On Friday, November 30, 2012 5:53:26 PM UTC+1, Lee Douglas wrote:
Heh except of course that when it comes right down to it.energy is matter and matter is energy.--
On Friday, 30 November 2012 11:22:14 UTC, andrew vecsey wrote:
The paradoxical dilemma of who created the creator can be circumnavigated by the possibility that the original creator was not matter, but energy. Just like thinking of anything is much faster and much easier than building it, it becomes conceivable that energy patterns could have evolved in a random chance way and finely tuned by selective processes to reach intelligence similar to how most scientists believe that patterns of atoms and molecules evolved to form intelligent life.
Energy patterns could have evolved to a point that they manipulated atoms to desired patterns and forms to code the information required for life and to allow them to evolve on their own to complex intelligent beings able to wonder at and eventually to solve the riddle of where they came from, where they are going and why they are alive. Meaning and purpose could then be given to our fleeting moment of existence.
On Thursday, November 29, 2012 7:55:05 PM UTC+1, archytas wrote:
....... All we have in respect of this is to posit
creation, begging the question of what created that in an infinite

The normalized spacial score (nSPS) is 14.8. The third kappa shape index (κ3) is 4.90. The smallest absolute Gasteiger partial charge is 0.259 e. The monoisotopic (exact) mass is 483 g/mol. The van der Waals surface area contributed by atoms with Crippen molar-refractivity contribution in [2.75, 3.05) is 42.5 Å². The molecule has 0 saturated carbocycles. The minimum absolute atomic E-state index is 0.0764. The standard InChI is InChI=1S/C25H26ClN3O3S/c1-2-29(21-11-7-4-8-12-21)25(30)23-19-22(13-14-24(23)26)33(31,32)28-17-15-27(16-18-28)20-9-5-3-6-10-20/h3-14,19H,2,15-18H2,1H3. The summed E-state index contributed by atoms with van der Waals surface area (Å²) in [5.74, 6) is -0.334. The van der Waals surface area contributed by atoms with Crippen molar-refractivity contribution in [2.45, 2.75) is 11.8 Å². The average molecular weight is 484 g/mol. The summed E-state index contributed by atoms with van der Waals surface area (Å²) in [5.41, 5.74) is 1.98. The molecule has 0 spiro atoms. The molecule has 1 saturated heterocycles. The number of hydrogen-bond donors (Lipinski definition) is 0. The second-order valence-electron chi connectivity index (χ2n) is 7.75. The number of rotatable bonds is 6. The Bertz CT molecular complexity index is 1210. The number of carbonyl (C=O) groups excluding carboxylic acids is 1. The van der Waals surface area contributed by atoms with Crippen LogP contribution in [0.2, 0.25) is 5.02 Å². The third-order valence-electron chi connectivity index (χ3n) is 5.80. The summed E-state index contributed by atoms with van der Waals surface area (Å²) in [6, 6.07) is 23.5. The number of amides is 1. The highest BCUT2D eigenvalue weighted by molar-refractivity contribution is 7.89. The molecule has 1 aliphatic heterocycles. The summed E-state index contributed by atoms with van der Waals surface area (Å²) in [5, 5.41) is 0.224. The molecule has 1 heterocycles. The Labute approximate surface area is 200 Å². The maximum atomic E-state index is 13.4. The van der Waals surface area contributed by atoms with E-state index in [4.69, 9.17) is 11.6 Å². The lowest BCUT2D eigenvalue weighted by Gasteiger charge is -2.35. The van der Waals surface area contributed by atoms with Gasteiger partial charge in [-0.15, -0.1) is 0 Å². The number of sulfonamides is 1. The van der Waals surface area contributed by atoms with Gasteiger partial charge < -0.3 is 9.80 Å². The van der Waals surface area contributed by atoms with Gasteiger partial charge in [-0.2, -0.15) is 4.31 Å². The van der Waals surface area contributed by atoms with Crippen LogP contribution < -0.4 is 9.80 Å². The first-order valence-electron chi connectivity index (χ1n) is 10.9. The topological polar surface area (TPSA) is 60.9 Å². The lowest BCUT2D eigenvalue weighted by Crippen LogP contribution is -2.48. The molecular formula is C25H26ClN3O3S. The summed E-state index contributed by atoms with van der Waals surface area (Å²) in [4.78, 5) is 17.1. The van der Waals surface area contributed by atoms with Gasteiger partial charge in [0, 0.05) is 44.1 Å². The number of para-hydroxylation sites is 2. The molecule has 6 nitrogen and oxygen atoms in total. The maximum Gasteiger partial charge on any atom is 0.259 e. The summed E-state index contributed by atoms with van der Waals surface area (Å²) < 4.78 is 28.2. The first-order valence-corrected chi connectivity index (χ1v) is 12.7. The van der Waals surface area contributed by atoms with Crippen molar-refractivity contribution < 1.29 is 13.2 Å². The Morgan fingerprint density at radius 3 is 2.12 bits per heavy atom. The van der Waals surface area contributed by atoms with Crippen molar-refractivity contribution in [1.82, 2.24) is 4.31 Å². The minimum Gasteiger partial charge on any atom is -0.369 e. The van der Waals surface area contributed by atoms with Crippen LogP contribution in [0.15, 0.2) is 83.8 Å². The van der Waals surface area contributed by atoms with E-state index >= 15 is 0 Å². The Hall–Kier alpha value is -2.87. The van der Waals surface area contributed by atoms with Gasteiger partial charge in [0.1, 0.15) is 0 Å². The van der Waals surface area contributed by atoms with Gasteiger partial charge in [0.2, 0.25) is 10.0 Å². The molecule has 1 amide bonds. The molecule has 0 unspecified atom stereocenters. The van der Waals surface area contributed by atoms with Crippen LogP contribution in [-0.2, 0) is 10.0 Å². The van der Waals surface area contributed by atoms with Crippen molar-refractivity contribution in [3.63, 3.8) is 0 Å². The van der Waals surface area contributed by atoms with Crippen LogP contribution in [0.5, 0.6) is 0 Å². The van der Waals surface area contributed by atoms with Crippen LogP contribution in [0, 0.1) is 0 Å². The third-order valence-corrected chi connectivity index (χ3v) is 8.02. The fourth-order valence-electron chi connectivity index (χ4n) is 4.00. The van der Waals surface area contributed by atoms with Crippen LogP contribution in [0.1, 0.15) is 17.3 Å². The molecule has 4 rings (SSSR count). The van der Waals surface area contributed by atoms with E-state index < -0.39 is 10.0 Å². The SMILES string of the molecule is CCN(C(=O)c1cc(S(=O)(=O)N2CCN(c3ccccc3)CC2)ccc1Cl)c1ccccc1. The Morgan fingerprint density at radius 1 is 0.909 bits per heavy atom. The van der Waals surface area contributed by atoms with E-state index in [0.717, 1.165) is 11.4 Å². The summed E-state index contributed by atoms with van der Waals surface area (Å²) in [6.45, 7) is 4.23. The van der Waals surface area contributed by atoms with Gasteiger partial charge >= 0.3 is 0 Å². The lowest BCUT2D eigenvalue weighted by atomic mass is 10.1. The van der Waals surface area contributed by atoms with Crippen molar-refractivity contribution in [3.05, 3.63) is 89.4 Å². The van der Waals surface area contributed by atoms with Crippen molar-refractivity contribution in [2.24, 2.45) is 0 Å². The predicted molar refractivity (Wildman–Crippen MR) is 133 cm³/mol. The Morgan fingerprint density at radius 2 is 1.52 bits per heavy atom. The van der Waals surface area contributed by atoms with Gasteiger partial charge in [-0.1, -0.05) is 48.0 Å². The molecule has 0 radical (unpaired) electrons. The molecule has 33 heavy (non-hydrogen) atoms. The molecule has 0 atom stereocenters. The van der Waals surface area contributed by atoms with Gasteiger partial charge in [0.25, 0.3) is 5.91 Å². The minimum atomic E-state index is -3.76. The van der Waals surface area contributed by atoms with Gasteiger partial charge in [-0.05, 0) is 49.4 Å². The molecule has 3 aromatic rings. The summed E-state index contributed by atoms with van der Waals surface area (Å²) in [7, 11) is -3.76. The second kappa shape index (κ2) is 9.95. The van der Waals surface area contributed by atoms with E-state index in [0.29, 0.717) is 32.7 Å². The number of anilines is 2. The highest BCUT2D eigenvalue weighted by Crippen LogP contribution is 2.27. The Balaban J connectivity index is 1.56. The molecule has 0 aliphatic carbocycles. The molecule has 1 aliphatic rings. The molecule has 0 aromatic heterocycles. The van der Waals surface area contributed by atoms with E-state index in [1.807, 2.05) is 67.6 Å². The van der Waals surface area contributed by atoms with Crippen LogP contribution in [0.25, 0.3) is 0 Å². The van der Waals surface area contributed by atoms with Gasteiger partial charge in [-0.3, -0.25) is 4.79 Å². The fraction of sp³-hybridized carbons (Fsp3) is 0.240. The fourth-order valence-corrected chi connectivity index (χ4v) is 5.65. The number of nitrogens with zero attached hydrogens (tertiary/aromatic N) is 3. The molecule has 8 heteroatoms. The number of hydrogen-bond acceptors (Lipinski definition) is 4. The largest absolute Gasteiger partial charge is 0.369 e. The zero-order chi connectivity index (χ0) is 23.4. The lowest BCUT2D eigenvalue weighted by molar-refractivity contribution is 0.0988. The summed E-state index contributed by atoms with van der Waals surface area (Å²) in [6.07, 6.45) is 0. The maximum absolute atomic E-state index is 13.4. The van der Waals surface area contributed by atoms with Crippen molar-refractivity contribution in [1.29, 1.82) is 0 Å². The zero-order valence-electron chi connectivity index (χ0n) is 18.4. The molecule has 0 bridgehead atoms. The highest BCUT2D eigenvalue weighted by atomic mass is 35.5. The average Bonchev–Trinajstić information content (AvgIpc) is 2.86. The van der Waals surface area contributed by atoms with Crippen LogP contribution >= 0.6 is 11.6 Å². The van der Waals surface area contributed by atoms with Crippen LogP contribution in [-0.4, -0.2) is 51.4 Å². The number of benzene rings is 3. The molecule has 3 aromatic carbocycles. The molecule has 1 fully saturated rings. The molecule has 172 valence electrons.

regress. .....We might get to an intelligent state in which creation
myths are replaced by something more plausible and Truth comes closer.
On 29 Nov, 01:41, RP Singh <123...@gmail.com> wrote:
> Neil , even after re-transposition how long could the brain live
> --1000 years , 10000years or maybe as long as the universe ,but
> ultimately it will die or be destroyed at the end - time of the
> universe. What survives is the Truth behind life and nothing else.
> On Thu, Nov 29, 2012 at 3:33 AM, archytas <nwte...@gmail.com> wrote:
> > What survives is the gene - subject to mutations etc. We are already
> > 'Borg' in the sense of mass assimilation. One's mind could be
> > transposed to another substrate (nearish future) - our bodies are
> > currently replaced every 5 years or so- and the new substrate could
> > have nanobots that would allow minds to outlive Lee's 'hope'. Such
> > substrated minds might link in super-intelligence and be able to re-
> > transfer into more human-like bodies they learned to make. This would
> > be a time beyond singularity. We don't know what such intelligence
> > might invent or even discover - perhaps such intelligence would
> > discover we are not as alone as we think. Being human or human being
> > might be as irrelevant as a mitochondria wanting to live free again.
> > We might be free of the tiny machines (genes) so much part of our
> > behaviour now.
> > On 28 Nov, 14:40, Allan H <allanh1...@gmail.com> wrote:
> >> T9 grrrrrrr
> >> Allan
> >> Matrix ** th3 beginning light
> >> On Nov 28, 2012 11:38 AM, "gabbydott" <gabbyd...@gmail.com> wrote:
> >> > Ah! That's the extended version of 'possibly maybe' then (my grammar and
> >> > spelling checker suggests 10 instead of 'then' though)! :)
> >> > 2012/11/28 James <ashkas...@gmail.com>
> >> >> I am an aspect of what was, is, and will be, coextensively. Maybe.
> >> >> On 11/27/2012 2:28 AM, RP Singh wrote:
> >> >>> Attachment to life is the cause of the desire for immortality and the
> >> >>> readiness to believe in an after-life or re-birth. It is an off-shoot of
> >> >>> the instinct for survival.
> >> >>> --
> >> >> --
> >> > --
> > --